Knowledge-intensive EIS

From 6 April 2018 the EIS allowance has effectively doubled. It is now possible to invest up to £2 million in EIS, provided anything over £1 million is invested in “knowledge-intensive” companies.

In addition, “knowledge-intensive” companies can receive up to £10 million in EIS funding in a year, up from £5 million.

The rules have also been relaxed so in some cases it is possible to invest in companies which have been trading for more than 10 years (the current requirement for knowledge-intensive companies). 

What does ‘knowledge-intensive’ mean?

Broadly speaking, the expression refers to young and innovative businesses. So, for instance, a company which is developing a new drug or treatment would likely fall under the umbrella. A chain of shops opening new sites most likely won’t. 

As you would expect, though, HMRC has set specific requirements a company must meet to be categorised as knowledge intensive.

Firstly, there is an ‘operating costs’ condition. When it issues shares the company must have spent:

  • at least 15% of its operating costs on research and development or innovation in one or more of the previous three years (or in the three years following investment for a new company); OR
  • at least 10% of its operating costs on research and development or innovation in each of the previous three years (or in the three years following investment for a new company).

In addition, the company must meet either an ‘innovation’ or ‘skilled employee’ condition.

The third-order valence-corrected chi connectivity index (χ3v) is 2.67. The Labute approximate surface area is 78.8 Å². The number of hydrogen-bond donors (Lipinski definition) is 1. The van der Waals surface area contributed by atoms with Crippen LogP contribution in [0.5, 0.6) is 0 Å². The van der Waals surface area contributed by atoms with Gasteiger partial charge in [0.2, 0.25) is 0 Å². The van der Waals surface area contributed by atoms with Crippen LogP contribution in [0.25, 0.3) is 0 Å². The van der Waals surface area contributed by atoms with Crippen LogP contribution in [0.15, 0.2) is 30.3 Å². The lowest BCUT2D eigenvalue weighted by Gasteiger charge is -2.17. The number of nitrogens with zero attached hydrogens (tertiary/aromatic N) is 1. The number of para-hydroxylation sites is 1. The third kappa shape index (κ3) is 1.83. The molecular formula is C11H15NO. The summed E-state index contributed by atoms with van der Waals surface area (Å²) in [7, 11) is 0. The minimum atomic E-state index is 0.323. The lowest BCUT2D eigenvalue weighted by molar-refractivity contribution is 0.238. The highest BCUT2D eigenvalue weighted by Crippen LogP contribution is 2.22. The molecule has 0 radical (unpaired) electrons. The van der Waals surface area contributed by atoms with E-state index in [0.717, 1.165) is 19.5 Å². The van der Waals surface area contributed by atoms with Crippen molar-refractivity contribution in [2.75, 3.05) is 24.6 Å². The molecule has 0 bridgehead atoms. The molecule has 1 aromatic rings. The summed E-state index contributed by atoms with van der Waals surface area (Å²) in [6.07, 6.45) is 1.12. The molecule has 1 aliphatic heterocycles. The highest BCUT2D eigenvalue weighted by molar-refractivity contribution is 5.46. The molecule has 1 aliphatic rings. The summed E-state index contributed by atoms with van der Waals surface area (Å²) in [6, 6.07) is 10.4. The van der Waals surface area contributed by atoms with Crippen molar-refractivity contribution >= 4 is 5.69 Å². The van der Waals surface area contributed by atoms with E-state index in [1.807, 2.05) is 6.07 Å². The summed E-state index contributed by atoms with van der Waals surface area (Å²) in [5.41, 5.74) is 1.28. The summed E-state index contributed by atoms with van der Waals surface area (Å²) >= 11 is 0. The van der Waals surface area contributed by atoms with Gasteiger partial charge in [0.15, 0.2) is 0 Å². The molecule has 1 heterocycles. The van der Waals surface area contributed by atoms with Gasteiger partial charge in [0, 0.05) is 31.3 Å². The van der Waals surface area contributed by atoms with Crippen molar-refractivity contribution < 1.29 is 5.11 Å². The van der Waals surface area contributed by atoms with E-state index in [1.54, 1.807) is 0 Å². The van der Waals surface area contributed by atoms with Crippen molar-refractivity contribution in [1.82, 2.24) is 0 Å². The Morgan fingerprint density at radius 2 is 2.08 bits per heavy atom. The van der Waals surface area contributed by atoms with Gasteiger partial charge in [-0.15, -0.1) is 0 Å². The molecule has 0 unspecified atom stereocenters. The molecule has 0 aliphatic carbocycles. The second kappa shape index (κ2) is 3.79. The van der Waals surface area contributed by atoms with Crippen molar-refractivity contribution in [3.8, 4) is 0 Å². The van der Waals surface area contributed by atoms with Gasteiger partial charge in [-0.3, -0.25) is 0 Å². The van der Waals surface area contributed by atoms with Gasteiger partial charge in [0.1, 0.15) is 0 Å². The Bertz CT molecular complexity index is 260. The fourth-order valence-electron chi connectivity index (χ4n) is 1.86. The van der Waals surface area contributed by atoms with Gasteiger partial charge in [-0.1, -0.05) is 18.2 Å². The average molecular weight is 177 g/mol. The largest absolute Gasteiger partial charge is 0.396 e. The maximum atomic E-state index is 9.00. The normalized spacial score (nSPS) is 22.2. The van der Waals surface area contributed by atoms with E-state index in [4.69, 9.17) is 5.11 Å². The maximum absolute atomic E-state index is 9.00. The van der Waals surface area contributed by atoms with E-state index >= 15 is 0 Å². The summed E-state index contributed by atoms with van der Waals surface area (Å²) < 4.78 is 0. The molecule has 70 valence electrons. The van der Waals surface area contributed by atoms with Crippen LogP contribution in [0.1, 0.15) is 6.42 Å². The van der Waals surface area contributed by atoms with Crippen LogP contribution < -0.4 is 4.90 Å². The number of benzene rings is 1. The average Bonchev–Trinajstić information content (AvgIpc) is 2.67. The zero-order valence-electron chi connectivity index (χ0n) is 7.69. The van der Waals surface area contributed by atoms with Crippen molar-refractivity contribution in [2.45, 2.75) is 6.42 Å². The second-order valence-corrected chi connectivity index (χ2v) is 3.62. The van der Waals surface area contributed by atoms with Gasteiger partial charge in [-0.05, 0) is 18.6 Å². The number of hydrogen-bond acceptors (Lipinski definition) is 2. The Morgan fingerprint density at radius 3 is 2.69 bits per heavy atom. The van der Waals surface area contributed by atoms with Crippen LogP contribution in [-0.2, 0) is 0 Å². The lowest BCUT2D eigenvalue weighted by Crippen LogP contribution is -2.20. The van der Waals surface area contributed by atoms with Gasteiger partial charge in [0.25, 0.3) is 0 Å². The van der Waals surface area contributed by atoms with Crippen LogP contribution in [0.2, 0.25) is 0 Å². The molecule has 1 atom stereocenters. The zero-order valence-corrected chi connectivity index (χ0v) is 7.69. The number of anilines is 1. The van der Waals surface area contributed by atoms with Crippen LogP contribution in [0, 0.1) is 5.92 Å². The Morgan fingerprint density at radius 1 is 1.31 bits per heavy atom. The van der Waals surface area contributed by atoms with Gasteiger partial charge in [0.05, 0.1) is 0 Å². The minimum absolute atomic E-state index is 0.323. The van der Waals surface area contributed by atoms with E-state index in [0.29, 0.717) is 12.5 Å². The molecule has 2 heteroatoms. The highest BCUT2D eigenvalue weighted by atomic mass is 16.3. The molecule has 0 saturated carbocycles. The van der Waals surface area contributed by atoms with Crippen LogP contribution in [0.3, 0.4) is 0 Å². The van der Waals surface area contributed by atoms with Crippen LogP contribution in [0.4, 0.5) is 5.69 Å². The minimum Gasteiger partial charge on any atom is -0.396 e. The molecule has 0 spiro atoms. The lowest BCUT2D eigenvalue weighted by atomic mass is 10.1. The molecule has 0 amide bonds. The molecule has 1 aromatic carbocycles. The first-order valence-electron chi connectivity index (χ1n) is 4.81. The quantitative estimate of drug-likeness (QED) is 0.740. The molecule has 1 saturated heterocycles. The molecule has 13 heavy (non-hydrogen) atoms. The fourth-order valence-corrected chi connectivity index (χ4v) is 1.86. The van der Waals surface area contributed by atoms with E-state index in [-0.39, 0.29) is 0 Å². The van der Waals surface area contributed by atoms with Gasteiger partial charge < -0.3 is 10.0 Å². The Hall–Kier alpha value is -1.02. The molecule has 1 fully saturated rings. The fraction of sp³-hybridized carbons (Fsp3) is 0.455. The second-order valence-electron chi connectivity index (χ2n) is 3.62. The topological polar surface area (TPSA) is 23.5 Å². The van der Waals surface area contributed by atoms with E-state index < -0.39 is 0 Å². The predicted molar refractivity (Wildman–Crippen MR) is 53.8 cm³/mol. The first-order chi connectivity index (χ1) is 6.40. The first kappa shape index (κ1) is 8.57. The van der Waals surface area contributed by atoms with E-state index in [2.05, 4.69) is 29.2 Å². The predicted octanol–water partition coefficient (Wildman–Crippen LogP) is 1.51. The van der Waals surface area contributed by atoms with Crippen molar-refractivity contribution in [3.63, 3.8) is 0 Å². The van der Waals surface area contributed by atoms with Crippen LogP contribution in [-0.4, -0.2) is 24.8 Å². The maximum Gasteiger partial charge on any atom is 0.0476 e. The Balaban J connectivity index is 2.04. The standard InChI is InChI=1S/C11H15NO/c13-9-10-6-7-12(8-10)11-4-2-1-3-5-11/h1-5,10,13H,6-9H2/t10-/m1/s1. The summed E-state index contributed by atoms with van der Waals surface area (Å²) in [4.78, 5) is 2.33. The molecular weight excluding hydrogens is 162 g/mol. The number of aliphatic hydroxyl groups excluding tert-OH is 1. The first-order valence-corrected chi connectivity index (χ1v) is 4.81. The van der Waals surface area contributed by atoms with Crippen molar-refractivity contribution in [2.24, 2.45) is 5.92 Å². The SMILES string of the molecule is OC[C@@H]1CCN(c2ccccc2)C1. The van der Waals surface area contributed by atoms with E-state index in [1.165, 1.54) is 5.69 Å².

The first, the ‘innovation’ condition, requires a company to be creating or have recently created intellectual property, that it will use for its main business activities.

A wide variety of companies could qualify. Scientific companies are probably the first that spring to mind but are not the only ones. A cartoon character created by an animation company could well be that company’s protected intellectual property; so could a piece of software, an app, or a machinery component. 

To pass the ‘skilled employee’ test, at least 20% of a company’s employees must hold postgraduate degrees in a subject relevant to their job and must be engaged in research and development. 

What other benefits do knowledge-intensive companies enjoy?

The first raft of changes in favour of knowledge-intensive companies was introduced in 2015. Since then, knowledge-intensive companies can:

  • receive up to £20 million funding through the venture capital schemes over their lifetime (normally £12 million);
  • qualify for EIS if they have up to 499 employees (normally 249);
  • qualify for EIS if they have been trading for up to 10 years (normally 7)

The 2017 Autumn Budget relaxed rules further. From 6 April 2018 knowledge-intensive companies are able to receive up to £10 million of EIS or VCT funding per year (up from £5 million). In addition, whilst before they could receive funding up to 10 years from their first commercial sale, now the 10-year clock could start when their annual turnover first exceeds £200,000.

All these changes mean knowledge-intensive companies can receive more funding over a longer period of time.

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